It still bewilders me that Ad Agencies and PR Agencies remain separate, broken entities. If markets are conversations then why do communications organizations continue to avoid them? It starts with the Agency’s clients who don’t demand this singularity of their agencies. Marketing execs go shopping for the pieces. They look for a PR agency or an Ad Agency. Budgets are allocated based on this separation. Companies staff their teams with PR people and Marcom people. And Agencies match this staffing with specialists to match that demand. This cycle perpetuates; rinse and repeat.
Fragmented, complex, and blind
As an exteme example, I used to run the global Microsoft Office business at an Ad Agency and no one (on either side) was more guilty than we were. Our assignment was to convince the market through brute force that their version of Office wasn’t good enough. It took us 18 months to create a single (horrible) ad campaign. We’d talk to their PR agency maybe twice a year. We had no idea what they were doing and they really didn’t care what we did either. Our joint meetings were focused on making sure we didn’t step on each other’s feet so we could continue to do what we wanted. Even within my Agency, the media, creative, production, direct marketing and “interactive” people were completely isolated and distinct. As long as everything looked the same and was blasted to the street at the right time, we were fine.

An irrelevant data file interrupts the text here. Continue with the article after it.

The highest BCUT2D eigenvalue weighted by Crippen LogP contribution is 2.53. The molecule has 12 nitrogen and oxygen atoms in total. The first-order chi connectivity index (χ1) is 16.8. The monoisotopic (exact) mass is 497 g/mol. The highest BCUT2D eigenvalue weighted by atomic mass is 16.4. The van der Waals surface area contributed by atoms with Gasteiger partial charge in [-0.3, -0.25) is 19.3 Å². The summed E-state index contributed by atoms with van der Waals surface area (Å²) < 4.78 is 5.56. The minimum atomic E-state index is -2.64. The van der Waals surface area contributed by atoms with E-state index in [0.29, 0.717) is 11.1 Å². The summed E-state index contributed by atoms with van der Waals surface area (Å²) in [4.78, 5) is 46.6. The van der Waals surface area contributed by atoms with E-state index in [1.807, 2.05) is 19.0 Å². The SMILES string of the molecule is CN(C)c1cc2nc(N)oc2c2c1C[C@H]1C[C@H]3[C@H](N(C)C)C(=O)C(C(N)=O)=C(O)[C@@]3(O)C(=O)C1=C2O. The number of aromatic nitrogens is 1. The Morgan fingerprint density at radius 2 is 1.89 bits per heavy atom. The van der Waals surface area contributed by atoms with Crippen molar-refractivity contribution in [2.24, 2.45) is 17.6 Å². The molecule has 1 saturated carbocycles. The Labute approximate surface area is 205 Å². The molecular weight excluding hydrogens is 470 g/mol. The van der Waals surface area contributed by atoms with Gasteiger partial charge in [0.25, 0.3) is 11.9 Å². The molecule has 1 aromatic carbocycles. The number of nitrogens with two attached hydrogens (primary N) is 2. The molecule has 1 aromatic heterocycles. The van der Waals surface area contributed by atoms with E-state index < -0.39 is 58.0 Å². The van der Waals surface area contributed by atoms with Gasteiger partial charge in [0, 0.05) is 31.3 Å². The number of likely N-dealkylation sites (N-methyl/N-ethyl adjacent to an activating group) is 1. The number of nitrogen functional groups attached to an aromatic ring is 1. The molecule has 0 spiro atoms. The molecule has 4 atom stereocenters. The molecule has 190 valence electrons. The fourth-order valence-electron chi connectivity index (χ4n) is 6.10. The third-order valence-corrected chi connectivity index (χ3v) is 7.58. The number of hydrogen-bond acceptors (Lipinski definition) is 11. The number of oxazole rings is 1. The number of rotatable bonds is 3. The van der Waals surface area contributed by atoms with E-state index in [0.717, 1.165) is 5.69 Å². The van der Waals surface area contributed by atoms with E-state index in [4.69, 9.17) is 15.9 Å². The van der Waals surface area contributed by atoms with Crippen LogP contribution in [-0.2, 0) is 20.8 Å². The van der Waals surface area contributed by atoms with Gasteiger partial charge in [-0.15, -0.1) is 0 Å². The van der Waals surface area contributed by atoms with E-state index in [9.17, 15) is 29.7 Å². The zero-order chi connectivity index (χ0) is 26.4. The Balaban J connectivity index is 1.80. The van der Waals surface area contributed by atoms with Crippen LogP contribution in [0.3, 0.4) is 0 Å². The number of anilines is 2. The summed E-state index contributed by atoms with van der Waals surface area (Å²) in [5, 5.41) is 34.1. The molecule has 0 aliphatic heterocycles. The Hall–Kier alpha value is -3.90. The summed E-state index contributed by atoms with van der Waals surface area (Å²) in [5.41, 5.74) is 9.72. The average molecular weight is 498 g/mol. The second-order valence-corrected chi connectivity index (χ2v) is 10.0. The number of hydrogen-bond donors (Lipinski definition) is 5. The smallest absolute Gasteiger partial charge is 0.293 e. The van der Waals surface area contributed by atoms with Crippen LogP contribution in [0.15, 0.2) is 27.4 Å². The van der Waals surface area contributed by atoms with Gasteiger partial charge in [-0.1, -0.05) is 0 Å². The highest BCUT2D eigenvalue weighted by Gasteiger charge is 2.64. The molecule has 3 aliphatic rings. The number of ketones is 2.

Marketing disciplines are out of date
Go click through some agency’s websites. They’re still siloed into various mass-media disciplines and I can tell you after having sat though hundreds of pitches and working with over 20 agencies that they’re all still filled with prima donna specialists who think the best ideas come from them. Integration means checking the various boxes and repurposing the same idea across channels.
Time for a media cage match
In 1993, the UFC brought together fighters across all disciplines and pit them against each other in an attempt to determine which system would be more effective in a real, unregulated, combat situation. Since then, it’s become the most rapid growing sport in history and created a whole new, singular discipline called “mixed martial arts.” That’s exactly what needs to happen across Advertising and PR Agencies.
Mixed Martial Media will kick ass
The new communication companies will nuke all that specialization and reorganize. Here’s what they need to do:
- Enable, facilitate and participate in communities. Stop pretending and really learn about consumers.
- Focus on quality content instead of ads. Repeat: Stop making ads.
- Share creative talent with the community. You don’t own the ideas.
- Blow up the funnel and concentrate on unique steps that graduate along the way.
- Participate, be open and visible.
- Concentrate on the connected. Change your metrics to reflect it.
- Results will occur daily or you’re not doing it right